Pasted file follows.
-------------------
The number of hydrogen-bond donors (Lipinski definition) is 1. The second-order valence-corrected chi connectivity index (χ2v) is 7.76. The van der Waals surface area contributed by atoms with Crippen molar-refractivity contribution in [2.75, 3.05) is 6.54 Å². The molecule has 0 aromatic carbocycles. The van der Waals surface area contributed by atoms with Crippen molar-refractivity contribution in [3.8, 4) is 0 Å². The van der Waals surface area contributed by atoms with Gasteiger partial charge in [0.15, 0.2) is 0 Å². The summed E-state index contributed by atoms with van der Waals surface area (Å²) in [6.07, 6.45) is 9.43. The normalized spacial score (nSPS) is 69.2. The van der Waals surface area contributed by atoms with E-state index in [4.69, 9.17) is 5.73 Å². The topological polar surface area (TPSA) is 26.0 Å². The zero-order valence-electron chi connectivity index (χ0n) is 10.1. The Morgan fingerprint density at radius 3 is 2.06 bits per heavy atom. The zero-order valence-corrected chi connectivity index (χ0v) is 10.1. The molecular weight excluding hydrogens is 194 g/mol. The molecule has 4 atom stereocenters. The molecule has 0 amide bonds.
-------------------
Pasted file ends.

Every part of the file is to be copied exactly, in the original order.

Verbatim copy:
The number of hydrogen-bond donors (Lipinski definition) is 1. The second-order valence-corrected chi connectivity index (χ2v) is 7.76. The van der Waals surface area contributed by atoms with Crippen molar-refractivity contribution in [2.75, 3.05) is 6.54 Å². The molecule has 0 aromatic carbocycles. The van der Waals surface area contributed by atoms with Crippen molar-refractivity contribution in [3.8, 4) is 0 Å². The van der Waals surface area contributed by atoms with Gasteiger partial charge in [0.15, 0.2) is 0 Å². The summed E-state index contributed by atoms with van der Waals surface area (Å²) in [6.07, 6.45) is 9.43. The normalized spacial score (nSPS) is 69.2. The van der Waals surface area contributed by atoms with E-state index in [4.69, 9.17) is 5.73 Å². The topological polar surface area (TPSA) is 26.0 Å². The zero-order valence-electron chi connectivity index (χ0n) is 10.1. The Morgan fingerprint density at radius 3 is 2.06 bits per heavy atom. The zero-order valence-corrected chi connectivity index (χ0v) is 10.1. The molecular weight excluding hydrogens is 194 g/mol. The molecule has 4 atom stereocenters. The molecule has 0 amide bonds.